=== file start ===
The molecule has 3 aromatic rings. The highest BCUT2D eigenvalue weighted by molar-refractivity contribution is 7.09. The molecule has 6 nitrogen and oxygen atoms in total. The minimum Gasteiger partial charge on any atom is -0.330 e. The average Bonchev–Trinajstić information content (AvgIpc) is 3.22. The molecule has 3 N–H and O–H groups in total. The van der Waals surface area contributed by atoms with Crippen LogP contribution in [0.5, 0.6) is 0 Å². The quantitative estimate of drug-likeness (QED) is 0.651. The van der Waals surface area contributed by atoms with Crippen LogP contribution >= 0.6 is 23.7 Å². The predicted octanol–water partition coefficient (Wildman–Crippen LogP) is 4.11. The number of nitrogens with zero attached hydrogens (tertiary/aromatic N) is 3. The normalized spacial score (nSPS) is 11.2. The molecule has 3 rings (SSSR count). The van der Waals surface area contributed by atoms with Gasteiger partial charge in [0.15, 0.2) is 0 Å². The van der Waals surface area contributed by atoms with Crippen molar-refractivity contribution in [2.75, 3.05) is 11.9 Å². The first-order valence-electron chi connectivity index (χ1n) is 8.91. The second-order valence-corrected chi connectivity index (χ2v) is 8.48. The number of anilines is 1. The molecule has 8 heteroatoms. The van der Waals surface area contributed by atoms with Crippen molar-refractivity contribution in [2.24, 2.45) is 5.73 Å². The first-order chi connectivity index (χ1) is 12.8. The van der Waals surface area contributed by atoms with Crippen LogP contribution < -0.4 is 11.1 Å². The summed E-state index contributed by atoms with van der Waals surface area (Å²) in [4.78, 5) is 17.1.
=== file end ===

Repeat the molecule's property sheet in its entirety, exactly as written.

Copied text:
The molecule has 3 aromatic rings. The highest BCUT2D eigenvalue weighted by molar-refractivity contribution is 7.09. The molecule has 6 nitrogen and oxygen atoms in total. The minimum Gasteiger partial charge on any atom is -0.330 e. The average Bonchev–Trinajstić information content (AvgIpc) is 3.22. The molecule has 3 N–H and O–H groups in total. The van der Waals surface area contributed by atoms with Crippen LogP contribution in [0.5, 0.6) is 0 Å². The quantitative estimate of drug-likeness (QED) is 0.651. The van der Waals surface area contributed by atoms with Crippen LogP contribution >= 0.6 is 23.7 Å². The predicted octanol–water partition coefficient (Wildman–Crippen LogP) is 4.11. The number of nitrogens with zero attached hydrogens (tertiary/aromatic N) is 3. The normalized spacial score (nSPS) is 11.2. The molecule has 3 rings (SSSR count). The van der Waals surface area contributed by atoms with Gasteiger partial charge in [0.15, 0.2) is 0 Å². The van der Waals surface area contributed by atoms with Crippen molar-refractivity contribution in [2.75, 3.05) is 11.9 Å². The first-order valence-electron chi connectivity index (χ1n) is 8.91. The second-order valence-corrected chi connectivity index (χ2v) is 8.48. The number of anilines is 1. The molecule has 8 heteroatoms. The van der Waals surface area contributed by atoms with Crippen molar-refractivity contribution in [2.24, 2.45) is 5.73 Å². The first-order chi connectivity index (χ1) is 12.8. The van der Waals surface area contributed by atoms with Crippen LogP contribution < -0.4 is 11.1 Å². The summed E-state index contributed by atoms with van der Waals surface area (Å²) in [4.78, 5) is 17.1.